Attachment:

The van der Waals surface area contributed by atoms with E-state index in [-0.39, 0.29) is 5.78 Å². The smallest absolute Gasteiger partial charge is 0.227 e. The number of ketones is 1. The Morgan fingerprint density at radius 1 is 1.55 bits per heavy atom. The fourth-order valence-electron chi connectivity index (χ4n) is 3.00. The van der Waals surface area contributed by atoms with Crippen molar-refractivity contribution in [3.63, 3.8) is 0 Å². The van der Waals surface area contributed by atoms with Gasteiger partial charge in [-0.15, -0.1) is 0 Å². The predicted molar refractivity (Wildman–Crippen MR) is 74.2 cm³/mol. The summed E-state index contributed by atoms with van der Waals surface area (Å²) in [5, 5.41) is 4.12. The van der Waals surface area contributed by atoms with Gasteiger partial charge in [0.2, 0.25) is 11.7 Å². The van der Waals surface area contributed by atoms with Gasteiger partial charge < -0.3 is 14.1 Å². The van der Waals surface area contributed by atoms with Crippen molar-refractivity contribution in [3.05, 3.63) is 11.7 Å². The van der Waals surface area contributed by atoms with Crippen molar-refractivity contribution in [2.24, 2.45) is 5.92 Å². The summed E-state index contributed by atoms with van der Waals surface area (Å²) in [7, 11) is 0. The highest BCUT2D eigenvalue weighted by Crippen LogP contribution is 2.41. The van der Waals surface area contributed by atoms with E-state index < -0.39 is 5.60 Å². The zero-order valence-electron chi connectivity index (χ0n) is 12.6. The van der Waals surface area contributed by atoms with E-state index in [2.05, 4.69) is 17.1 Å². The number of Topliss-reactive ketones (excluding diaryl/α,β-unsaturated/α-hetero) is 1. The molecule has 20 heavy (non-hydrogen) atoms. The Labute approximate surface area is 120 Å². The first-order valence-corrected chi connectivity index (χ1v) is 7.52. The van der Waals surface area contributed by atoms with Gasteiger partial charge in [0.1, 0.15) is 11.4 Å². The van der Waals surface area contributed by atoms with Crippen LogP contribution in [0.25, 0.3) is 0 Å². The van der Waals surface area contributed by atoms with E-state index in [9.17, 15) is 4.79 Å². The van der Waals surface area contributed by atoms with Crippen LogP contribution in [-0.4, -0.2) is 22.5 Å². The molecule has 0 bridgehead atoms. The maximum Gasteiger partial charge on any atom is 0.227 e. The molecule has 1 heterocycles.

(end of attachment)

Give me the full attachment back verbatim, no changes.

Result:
The van der Waals surface area contributed by atoms with E-state index in [-0.39, 0.29) is 5.78 Å². The smallest absolute Gasteiger partial charge is 0.227 e. The number of ketones is 1. The Morgan fingerprint density at radius 1 is 1.55 bits per heavy atom. The fourth-order valence-electron chi connectivity index (χ4n) is 3.00. The van der Waals surface area contributed by atoms with Crippen molar-refractivity contribution in [3.63, 3.8) is 0 Å². The van der Waals surface area contributed by atoms with Gasteiger partial charge in [-0.15, -0.1) is 0 Å². The predicted molar refractivity (Wildman–Crippen MR) is 74.2 cm³/mol. The summed E-state index contributed by atoms with van der Waals surface area (Å²) in [5, 5.41) is 4.12. The van der Waals surface area contributed by atoms with Gasteiger partial charge in [0.2, 0.25) is 11.7 Å². The van der Waals surface area contributed by atoms with Gasteiger partial charge < -0.3 is 14.1 Å². The van der Waals surface area contributed by atoms with Crippen molar-refractivity contribution in [3.05, 3.63) is 11.7 Å². The van der Waals surface area contributed by atoms with Crippen molar-refractivity contribution in [2.24, 2.45) is 5.92 Å². The summed E-state index contributed by atoms with van der Waals surface area (Å²) in [7, 11) is 0. The highest BCUT2D eigenvalue weighted by Crippen LogP contribution is 2.41. The van der Waals surface area contributed by atoms with E-state index < -0.39 is 5.60 Å². The zero-order valence-electron chi connectivity index (χ0n) is 12.6. The van der Waals surface area contributed by atoms with E-state index in [2.05, 4.69) is 17.1 Å². The number of Topliss-reactive ketones (excluding diaryl/α,β-unsaturated/α-hetero) is 1. The molecule has 20 heavy (non-hydrogen) atoms. The Labute approximate surface area is 120 Å². The first-order valence-corrected chi connectivity index (χ1v) is 7.52. The van der Waals surface area contributed by atoms with Gasteiger partial charge in [0.1, 0.15) is 11.4 Å². The van der Waals surface area contributed by atoms with Crippen LogP contribution in [0.25, 0.3) is 0 Å². The van der Waals surface area contributed by atoms with E-state index in [9.17, 15) is 4.79 Å². The van der Waals surface area contributed by atoms with Crippen LogP contribution in [-0.4, -0.2) is 22.5 Å². The molecule has 0 bridgehead atoms. The maximum Gasteiger partial charge on any atom is 0.227 e. The molecule has 1 heterocycles.